Conceived in Sewage some ways breaks that very wall, and in other ways not, and I'll explain why. The record is very fresh sounding. The production is great; it's crunchy, thick and doesn't sound anything like their poorly produced previous record Unleash the Carnivore, which was pretty much a flop all because of its terrible mix job. The record starts out with the slow track "Legalize Homicide", which is bombarded with snare smacks and slams and while it's great at its intro, not a bright choice to open this album up with. However, things get really good once "Fifty Ton War Machine", starts. This track and all others churn the listener with a a savage brigade of blast beats, gurgled vocals and of course SLAMS. The production on the record is praisable, adhering their move to Relapse Records as a smart decision. The guitars and bass sound great layered amongst each other and don't once sound like they're fighting over dominance from one over the other. The guitar lines neatly stack just a hair over the bass.

The drums on this release are recorded greatly, without even the use of triggers. Some of Erik Park's best playing lie in songs such as "Today We Die, Tomorrow We Kill" and "Parasitic Eruption". While the snare sounds almost exactly the same as every other Devourment album ever put out, I don't mind it. It sounds great by my ears and leaves it out of the rest of the Suffocation clone pack. Finally, the vocals are one of the biggest things to take notice of in this band and now I'll speak of them here. The vocals are gurgling, bloodsoaked growls that finish off the whole Devourment package. I can't get enough of Mike Majewski's voice. He sounds great here and even adds in a new mid-range growl on the record; a new addition to the Devourment pile of tricks which even make the lyrics intelligible at most times.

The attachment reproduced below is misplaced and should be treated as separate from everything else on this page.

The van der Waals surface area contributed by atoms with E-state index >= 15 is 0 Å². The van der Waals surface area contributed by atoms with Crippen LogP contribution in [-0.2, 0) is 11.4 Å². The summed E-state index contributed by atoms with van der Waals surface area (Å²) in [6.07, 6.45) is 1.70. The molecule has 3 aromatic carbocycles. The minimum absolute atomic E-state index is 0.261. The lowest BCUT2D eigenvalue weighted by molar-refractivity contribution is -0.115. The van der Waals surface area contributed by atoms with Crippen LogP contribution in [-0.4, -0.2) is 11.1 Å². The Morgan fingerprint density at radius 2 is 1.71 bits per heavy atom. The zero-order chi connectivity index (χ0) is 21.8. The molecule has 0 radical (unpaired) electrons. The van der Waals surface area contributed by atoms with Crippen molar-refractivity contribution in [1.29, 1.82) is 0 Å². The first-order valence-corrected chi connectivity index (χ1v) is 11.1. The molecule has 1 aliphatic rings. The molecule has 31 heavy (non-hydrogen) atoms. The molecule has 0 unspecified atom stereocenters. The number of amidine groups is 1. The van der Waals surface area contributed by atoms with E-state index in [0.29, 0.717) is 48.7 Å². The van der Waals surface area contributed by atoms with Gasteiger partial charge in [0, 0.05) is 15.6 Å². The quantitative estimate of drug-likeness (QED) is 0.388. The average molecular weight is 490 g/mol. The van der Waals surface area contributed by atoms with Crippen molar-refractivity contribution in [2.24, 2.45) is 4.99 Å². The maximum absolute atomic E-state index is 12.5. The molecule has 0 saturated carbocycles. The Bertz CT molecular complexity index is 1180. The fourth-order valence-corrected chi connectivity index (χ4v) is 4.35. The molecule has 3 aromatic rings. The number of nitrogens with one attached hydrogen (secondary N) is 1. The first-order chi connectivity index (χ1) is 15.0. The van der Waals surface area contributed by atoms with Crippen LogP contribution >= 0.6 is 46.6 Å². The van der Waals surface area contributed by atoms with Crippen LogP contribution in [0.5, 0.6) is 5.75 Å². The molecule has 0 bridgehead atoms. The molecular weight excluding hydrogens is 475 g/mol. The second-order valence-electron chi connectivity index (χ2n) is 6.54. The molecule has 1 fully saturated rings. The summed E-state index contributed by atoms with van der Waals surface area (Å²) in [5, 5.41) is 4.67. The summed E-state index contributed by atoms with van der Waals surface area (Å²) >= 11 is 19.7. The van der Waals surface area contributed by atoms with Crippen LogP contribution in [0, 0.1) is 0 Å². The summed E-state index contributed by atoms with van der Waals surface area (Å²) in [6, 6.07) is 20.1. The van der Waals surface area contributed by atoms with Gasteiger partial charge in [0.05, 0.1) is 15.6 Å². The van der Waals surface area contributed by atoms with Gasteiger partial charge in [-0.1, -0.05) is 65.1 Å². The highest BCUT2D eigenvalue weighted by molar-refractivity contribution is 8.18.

The lowlights of this record, however, I believe lie in its lack of variety and adventure and its short feel. The album feels short, I'll just be honest there, I think it's mainly because the songs feel slower than they should be at times and as a result, the 30 minute runtime kills up quickly as I would be drowning in hearing these tracks for the fifth or so time. Either that or the band's slams are just so fun by my ears, it runs up fast. I don't know what it is.

Now, on for the guest vocal position by Travis Ryan of Cattle Decapitation, while he doesn't do as much for the music as I thought he would, he fits in great in the background. Ryan's voice is incredible in the death metal genre. His snarles are a part of my childhood ambitions to become a vocalist and he possesses a range not even Devourment's vocalist can withtake. While I believe, he could have made a much better and bigger appearence here, I think it's mostly just the fact that he's there is what makes me a bit more happy than I would have been. Most of the time, I'm very, very strict on guest vocal spots on albums, I get upset if they're pointless and/or sound too much like the vocalist they already have and here's it's pretty much a half and half of both those good and bads. They could have used Ryan for so much more in this song.

All in all, it's Devourment at their latest outing, growing up as almost above middle aged men and rocking out like a late Cannibal Corpse record, just with their own brand of tricks and surprises. It has a good deal of faults, but enough good to keep any extreme metal fan interested.